Empty calories can be found in many popular beverages, snacks and food items that may be staples in your diet. So just what are empty calories?
Calories primarily made up of solid fats and/or added sugars can be called “empty calories’. Foods with empty calories can add to your overall caloric intake but offer little to no nutritional value. Learning about what foods contain solid fats and added sugars may help you make smart diet choices in the future.
Solid fats – Solid fats retain their shape even at room temperature. You can find solid fats in foods naturally, but some recipes and processed foods add extra for flavor. Some examples of solid fats are butter and shortening.
The list of solid fats includes: pork fat or lard, chicken fat, butter, stick margarine, shortening, cream, milk fat, palm and kernel oils, coconut oil, partially and hydrogenated oils.
Added sugars – Sugar is naturally found in certain foods, but having an excess may not be good for you. Added sugars in recipes and processed foods can be detrimental to your diet. Some examples of added sugars are corn syrup, high-fructose corn syrup and sugar.
Both solid fats and added sugars are used to enhance overall food flavor, but they add a ton of calories which may negatively affect your weight loss efforts. What are some examples of foods with empty calories? Cakes, cookies, pastries, sodas, cheese, pizza, sports drinks, ice cream, hot dogs and bacon, all contain empty calories.
How many Calories / Empty Calories can I have?
Your body needs a certain amount of calories in order to function and provide energy for physical activities. The recommended limit for empty calories is based on the individual calories needs of each person contingent upon age, gender, and level of physical activity they regularly engage in. Naturally, the more physically active a person is; the more calories they need and have an increased limit for empty calories.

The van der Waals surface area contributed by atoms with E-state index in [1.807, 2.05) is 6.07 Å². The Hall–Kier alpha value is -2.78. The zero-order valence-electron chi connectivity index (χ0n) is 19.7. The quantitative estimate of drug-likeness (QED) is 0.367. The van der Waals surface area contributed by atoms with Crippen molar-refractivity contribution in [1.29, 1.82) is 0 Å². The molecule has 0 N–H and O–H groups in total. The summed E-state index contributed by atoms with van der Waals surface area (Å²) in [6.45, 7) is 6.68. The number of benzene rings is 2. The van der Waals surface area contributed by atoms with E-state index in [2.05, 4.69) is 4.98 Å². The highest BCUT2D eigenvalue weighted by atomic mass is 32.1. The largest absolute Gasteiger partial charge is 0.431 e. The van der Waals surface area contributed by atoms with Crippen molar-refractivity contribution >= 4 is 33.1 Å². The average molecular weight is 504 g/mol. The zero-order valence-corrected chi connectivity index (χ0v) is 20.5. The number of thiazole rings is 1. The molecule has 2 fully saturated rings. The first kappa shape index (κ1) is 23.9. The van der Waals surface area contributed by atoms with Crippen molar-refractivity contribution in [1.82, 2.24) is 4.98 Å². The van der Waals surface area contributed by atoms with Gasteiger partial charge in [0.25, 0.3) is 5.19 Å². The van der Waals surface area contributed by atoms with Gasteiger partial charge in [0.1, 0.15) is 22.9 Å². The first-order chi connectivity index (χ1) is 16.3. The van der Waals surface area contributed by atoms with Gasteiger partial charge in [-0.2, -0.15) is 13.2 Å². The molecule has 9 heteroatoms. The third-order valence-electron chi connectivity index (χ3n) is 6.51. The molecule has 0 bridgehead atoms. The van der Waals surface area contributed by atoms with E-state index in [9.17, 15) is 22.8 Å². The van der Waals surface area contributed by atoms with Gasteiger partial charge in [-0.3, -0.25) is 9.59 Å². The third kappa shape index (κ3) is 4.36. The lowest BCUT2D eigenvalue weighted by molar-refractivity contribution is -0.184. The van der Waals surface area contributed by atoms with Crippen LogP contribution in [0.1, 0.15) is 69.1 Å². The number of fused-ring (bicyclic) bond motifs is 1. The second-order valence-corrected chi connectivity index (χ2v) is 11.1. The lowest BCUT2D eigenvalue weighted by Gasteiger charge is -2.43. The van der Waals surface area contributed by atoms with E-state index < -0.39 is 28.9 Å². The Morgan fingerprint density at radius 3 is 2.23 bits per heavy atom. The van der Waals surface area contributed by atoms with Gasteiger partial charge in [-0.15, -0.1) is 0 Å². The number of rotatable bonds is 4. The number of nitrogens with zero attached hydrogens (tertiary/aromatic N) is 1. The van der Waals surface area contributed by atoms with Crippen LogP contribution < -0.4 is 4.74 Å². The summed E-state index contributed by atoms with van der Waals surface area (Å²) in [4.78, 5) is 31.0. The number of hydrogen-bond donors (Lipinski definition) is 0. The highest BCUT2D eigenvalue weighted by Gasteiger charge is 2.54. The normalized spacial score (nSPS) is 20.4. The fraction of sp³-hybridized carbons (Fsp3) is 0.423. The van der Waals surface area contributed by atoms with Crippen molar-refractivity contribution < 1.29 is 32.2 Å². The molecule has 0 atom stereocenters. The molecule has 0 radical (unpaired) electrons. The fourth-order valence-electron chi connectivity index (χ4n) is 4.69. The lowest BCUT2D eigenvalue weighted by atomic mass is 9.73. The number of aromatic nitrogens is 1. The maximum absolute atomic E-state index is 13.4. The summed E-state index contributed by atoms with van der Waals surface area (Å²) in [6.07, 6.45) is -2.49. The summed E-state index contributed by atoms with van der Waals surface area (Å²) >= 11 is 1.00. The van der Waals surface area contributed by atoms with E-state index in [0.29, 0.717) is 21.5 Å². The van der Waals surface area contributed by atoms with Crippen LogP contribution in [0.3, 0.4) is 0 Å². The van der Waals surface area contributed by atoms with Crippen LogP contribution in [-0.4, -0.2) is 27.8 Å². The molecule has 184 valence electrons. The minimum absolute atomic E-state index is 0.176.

As a bench mark, females who exercise less than 30 minutes a day and are 19-30 years old need about 2000 calories (260 empty calories), 31-50 years: 1800 calories (160 empty calories), 51+ years: 1600 calories (120 empty calories).
As a bench mark, men who exercise less than 30 minutes a day and are 19-30 years old need about 2400 calories (330 empty calories), 31-50 years: 2200 calories (265 empty calories), 51+ years: 2000 (260 empty calories).
Quick tips for avoiding empty calories
Dieting is hard. But avoiding “empty” calories helps you reach a healthy weight without feeling like you’re dieting. Choose foods that have lots of nutrients. Look for foods that are high in:
– Fiber. It’s found in beans and peas. It’s also in fruits, vegetables, nuts, and whole grains.
– Potassium . It’s in potatoes and bananas as well as other fruits, vegetables, and milk products.
– Calcium . It’s in milk and milk products (including yogurt and cheese). It’s also in certain leafy green vegetables (broccoli, spinach, kale), beans and peas, and some nuts.
– Vitamin D . You can find it in egg yolks, liver, saltwater fish, and vitamin D-fortified dairy products.
– Magnesium . Sources include nuts, whole grains, dark green vegetables, seafood, and cocoa.
Avoiding empty calories when possible can help promote better overall health. Now that you may have a better understanding of empty calories, you may be able to make smarter food choices on your own!